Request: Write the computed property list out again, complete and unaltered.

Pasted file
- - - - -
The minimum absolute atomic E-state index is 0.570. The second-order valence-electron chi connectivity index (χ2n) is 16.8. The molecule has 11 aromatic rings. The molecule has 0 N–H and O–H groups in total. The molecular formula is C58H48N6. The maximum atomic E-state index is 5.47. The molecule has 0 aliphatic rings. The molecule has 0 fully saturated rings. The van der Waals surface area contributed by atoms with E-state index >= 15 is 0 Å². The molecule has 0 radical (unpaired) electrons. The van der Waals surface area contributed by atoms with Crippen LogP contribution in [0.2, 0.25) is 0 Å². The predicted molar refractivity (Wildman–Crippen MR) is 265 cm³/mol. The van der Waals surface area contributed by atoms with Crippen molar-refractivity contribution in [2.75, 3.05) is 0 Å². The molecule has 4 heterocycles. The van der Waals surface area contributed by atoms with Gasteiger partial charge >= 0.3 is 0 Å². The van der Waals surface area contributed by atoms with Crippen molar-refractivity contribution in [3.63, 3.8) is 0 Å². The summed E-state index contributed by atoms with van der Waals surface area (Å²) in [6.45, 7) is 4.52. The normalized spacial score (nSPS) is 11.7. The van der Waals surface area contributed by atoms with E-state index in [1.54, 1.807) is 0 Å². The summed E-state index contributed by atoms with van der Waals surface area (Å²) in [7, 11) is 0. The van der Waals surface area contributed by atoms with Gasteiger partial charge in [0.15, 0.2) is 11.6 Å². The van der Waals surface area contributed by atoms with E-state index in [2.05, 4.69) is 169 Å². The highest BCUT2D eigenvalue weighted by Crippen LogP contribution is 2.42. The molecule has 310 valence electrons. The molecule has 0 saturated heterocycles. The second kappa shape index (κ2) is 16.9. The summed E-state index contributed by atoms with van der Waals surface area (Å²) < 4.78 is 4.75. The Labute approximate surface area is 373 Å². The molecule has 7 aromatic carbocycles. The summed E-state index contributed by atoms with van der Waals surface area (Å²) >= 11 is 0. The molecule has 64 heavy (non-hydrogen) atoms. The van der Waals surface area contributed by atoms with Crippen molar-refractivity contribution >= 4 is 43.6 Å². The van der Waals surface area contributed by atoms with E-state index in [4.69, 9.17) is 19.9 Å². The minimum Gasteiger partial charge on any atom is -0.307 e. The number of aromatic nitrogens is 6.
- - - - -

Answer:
The minimum absolute atomic E-state index is 0.570. The second-order valence-electron chi connectivity index (χ2n) is 16.8. The molecule has 11 aromatic rings. The molecule has 0 N–H and O–H groups in total. The molecular formula is C58H48N6. The maximum atomic E-state index is 5.47. The molecule has 0 aliphatic rings. The molecule has 0 fully saturated rings. The van der Waals surface area contributed by atoms with E-state index >= 15 is 0 Å². The molecule has 0 radical (unpaired) electrons. The van der Waals surface area contributed by atoms with Crippen LogP contribution in [0.2, 0.25) is 0 Å². The predicted molar refractivity (Wildman–Crippen MR) is 265 cm³/mol. The van der Waals surface area contributed by atoms with Crippen molar-refractivity contribution in [2.75, 3.05) is 0 Å². The molecule has 4 heterocycles. The van der Waals surface area contributed by atoms with Gasteiger partial charge >= 0.3 is 0 Å². The van der Waals surface area contributed by atoms with Crippen molar-refractivity contribution in [3.63, 3.8) is 0 Å². The summed E-state index contributed by atoms with van der Waals surface area (Å²) in [6.45, 7) is 4.52. The normalized spacial score (nSPS) is 11.7. The van der Waals surface area contributed by atoms with E-state index in [1.54, 1.807) is 0 Å². The summed E-state index contributed by atoms with van der Waals surface area (Å²) in [7, 11) is 0. The van der Waals surface area contributed by atoms with Gasteiger partial charge in [0.15, 0.2) is 11.6 Å². The van der Waals surface area contributed by atoms with E-state index in [2.05, 4.69) is 169 Å². The highest BCUT2D eigenvalue weighted by Crippen LogP contribution is 2.42. The molecule has 310 valence electrons. The molecule has 0 saturated heterocycles. The second kappa shape index (κ2) is 16.9. The summed E-state index contributed by atoms with van der Waals surface area (Å²) < 4.78 is 4.75. The Labute approximate surface area is 373 Å². The molecule has 7 aromatic carbocycles. The summed E-state index contributed by atoms with van der Waals surface area (Å²) >= 11 is 0. The molecule has 64 heavy (non-hydrogen) atoms. The van der Waals surface area contributed by atoms with Crippen molar-refractivity contribution >= 4 is 43.6 Å². The van der Waals surface area contributed by atoms with E-state index in [4.69, 9.17) is 19.9 Å². The minimum Gasteiger partial charge on any atom is -0.307 e. The number of aromatic nitrogens is 6.